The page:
Many believe the term Polwatte (garden of coconut palms) in Kollupitiya, Colombo hails from this era, as the Anglican Church situated there is still called St. Michael’s Church, Polwatte by Christian devotees.

The aspiring British took control of the Beira waterway, removed the crocodiles and developed the area surrounding the lake for recreational activities such as, rowing.

Ceylon's first botanical garden, Kew Gardens was opened in Slave Island in 1810 to cultivate seedlings provided by the Royal Botanical Gardens in London.

Regarding the Beira Lake, Portuguese priest Father Fernão de Queyroz writes in Conquista Temporale Espiritual de Ceylão (1687), “When Vijayabahu [ruler of the nearby Kingdom of Kotte], laid siege to Colombo in 1522, the Portuguese captain pursued the attackers, killing and wounding them, till they reached a river [the Kolon Ganga, a tributary of the Kelani Ganga], which was later dammed to form a lake to enhance the fortification of the city”. The dam is long gone, but today’s Dam Street located in Colombo 12 reveals where it previously stood.

Beira Lake

The name Beira Lake may have originated from the name of the Dutch engineer De Beer, who built the moats in Colombo. Some argue it is from the Portuguese words Beira - meaning edge of a lake. The south-north canal linking Beira Lake to the sea via the moat was later named St. John’s River, and then, after being filled in during the British occupation, it became St John Street.

Konings Straat (“King's Street”; originally the Portuguese Roa Directo, and present day Main Street), linked the old city of Pettah with the Fort, and terminated at Kayman’s Gate. It is believed, that by 1870, the Fort and its formidable defences were completely demolished. Until late 19th century, colonial rulers used the site of Kayman's Gate for public hangings.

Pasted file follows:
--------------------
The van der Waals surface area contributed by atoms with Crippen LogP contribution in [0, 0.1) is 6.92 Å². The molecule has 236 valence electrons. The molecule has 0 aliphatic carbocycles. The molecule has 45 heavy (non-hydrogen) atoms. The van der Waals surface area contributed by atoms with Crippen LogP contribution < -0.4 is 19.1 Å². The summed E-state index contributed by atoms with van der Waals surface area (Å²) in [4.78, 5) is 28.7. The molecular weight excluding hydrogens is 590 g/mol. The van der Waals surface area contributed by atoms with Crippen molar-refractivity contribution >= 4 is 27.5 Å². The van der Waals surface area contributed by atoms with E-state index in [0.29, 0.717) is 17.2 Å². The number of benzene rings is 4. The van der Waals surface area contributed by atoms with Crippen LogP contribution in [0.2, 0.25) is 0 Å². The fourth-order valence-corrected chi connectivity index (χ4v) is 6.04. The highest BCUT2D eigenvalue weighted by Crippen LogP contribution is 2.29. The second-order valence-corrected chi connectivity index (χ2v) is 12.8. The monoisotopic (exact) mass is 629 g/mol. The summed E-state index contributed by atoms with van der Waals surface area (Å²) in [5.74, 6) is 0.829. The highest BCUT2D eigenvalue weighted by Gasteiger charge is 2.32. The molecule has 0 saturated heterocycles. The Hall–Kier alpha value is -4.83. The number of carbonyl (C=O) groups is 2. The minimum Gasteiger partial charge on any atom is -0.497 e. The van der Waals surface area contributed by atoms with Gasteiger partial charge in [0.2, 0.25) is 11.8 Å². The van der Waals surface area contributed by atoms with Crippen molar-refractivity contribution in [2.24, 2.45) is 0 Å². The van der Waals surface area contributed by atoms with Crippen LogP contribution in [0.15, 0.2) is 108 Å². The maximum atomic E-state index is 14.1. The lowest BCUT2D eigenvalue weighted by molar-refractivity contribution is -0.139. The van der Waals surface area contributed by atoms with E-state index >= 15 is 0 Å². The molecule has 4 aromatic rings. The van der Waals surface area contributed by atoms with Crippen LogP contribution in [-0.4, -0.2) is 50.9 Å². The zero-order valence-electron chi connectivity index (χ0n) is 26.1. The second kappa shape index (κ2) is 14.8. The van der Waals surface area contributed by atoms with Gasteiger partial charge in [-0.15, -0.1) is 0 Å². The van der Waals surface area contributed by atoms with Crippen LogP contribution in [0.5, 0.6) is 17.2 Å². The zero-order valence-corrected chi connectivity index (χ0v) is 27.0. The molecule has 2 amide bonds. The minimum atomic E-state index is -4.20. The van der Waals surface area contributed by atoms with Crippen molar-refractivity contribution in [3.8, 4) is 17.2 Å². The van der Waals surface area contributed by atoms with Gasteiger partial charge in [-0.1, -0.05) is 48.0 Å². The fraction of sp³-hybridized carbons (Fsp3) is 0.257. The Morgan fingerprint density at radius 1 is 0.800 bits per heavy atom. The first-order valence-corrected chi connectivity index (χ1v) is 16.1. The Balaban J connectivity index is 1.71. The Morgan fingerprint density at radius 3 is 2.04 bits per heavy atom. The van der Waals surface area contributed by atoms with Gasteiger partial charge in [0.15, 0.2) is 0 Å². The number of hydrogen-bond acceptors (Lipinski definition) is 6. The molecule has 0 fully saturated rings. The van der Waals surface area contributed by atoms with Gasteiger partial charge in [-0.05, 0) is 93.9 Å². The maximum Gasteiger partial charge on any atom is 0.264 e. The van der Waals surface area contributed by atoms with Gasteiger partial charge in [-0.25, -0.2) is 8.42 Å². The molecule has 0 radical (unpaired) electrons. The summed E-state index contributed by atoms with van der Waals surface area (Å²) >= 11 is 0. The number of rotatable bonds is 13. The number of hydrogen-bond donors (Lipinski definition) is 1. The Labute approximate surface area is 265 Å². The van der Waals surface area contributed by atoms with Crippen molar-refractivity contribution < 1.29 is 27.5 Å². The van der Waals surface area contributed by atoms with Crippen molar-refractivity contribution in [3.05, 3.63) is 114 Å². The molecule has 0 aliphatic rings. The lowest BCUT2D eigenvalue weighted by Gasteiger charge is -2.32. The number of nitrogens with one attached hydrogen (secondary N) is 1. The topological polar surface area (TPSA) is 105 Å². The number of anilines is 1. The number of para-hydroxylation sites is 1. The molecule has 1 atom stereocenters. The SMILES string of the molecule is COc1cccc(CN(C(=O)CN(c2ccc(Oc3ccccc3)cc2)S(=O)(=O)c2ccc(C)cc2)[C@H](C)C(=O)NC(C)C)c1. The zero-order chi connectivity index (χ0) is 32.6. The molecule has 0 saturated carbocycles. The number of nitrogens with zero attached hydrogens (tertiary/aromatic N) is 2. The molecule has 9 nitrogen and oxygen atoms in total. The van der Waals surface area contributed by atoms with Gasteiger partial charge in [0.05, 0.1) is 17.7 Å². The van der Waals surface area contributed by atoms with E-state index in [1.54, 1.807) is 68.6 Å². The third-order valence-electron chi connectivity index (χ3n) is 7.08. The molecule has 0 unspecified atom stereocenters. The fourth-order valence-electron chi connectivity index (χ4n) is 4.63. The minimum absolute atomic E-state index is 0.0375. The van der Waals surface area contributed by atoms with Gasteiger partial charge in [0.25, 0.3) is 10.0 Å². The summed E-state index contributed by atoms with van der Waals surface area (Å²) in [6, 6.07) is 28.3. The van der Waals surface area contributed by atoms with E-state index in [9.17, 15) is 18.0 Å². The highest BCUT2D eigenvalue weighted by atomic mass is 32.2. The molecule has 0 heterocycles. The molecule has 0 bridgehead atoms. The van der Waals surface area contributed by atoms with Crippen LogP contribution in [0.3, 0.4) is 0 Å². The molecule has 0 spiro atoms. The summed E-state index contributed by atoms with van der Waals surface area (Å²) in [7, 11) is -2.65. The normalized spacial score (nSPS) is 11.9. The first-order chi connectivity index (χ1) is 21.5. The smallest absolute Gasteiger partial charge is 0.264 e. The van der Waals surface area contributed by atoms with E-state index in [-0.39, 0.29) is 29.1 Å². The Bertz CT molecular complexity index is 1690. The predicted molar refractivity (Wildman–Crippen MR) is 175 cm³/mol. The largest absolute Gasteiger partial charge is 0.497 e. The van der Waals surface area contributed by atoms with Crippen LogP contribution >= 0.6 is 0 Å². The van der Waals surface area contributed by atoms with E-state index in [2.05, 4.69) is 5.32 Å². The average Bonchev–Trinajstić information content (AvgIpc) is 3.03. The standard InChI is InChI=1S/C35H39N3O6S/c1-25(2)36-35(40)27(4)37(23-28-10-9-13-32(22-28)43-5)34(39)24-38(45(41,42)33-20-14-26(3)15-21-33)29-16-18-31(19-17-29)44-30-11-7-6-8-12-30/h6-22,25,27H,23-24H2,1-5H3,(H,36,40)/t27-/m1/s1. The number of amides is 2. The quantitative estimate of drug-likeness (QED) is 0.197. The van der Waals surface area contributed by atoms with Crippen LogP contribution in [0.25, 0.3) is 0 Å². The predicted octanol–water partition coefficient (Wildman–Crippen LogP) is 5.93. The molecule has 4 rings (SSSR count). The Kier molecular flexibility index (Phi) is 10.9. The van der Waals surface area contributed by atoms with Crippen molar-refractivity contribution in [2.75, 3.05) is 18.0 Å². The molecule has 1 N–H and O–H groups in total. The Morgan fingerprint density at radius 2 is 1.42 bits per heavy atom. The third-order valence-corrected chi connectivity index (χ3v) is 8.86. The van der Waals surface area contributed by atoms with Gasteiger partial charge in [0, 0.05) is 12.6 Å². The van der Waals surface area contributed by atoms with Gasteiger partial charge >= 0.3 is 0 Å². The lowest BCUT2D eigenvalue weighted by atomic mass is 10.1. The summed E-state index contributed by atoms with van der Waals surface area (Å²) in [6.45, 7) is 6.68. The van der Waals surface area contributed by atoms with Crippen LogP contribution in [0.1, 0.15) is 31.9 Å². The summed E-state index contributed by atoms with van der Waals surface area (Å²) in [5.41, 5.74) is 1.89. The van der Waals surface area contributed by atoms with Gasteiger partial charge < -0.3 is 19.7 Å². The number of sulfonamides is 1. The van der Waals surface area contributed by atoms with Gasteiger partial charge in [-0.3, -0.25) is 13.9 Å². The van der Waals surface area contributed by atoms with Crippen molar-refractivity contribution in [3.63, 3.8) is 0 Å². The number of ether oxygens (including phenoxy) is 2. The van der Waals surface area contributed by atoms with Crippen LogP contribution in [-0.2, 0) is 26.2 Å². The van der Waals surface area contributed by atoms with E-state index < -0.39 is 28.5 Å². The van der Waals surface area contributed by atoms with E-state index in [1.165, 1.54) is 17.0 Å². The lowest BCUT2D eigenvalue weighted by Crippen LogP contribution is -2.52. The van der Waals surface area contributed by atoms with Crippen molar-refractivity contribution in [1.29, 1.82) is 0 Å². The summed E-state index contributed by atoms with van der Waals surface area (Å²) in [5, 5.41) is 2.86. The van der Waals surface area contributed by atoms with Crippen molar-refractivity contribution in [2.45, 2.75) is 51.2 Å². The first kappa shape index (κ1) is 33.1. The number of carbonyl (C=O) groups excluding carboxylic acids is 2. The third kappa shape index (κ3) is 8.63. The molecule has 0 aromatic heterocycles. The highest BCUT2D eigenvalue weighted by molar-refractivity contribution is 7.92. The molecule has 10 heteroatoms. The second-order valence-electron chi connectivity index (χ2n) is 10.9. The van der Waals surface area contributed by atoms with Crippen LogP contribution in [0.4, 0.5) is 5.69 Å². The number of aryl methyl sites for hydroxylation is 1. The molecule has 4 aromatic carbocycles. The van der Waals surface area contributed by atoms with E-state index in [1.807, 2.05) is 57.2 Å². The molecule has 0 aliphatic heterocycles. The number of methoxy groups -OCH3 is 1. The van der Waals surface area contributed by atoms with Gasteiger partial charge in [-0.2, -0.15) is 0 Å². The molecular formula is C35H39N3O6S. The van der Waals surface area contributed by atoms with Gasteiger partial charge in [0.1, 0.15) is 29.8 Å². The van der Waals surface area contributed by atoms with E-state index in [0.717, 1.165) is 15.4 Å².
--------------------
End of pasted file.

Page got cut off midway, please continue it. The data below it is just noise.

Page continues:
The Kayman's Gate bell dates back to the 16th Century, where it originally hung in a Portuguese Church dedicated to Saint Francis, in the once regal Kingdom of Kotte. The late DIG Gamini Jayasinghe once told me how he had visited this area and to his surprise found ghostly silhouettes of Franciscan Monks walking in line around 4 am in the mist laden morning! Although Kotte was abandoned in 1565, the Dutch later reoccupied it and found a bell amidst the ruins of the church.

This bell was relocated to a newly-constructed bell tower at Kayman’s Gate, where it was used as a curfew bell to proclaim the closing of the Castle’s gates and to put out the lights.

This was standard practice to prevent spies and potential intruders. Following the demolition of the Fort's ramparts, the bell was rung to summon worshipers to prayer at the Wolvendaal Church.

This church was built by the Dutch during the period 1749 to 1757, and is today administered by the Christian Reformed Church. In that era there were said to be savage wolves in the precincts of Colombo 12 and thus the Dutch named it Wolvendaal - meaning dale of wolves. Today, the bell tower of Kayman’s Gate stands in forgotten solitude, her famous history overpowered by urbanization.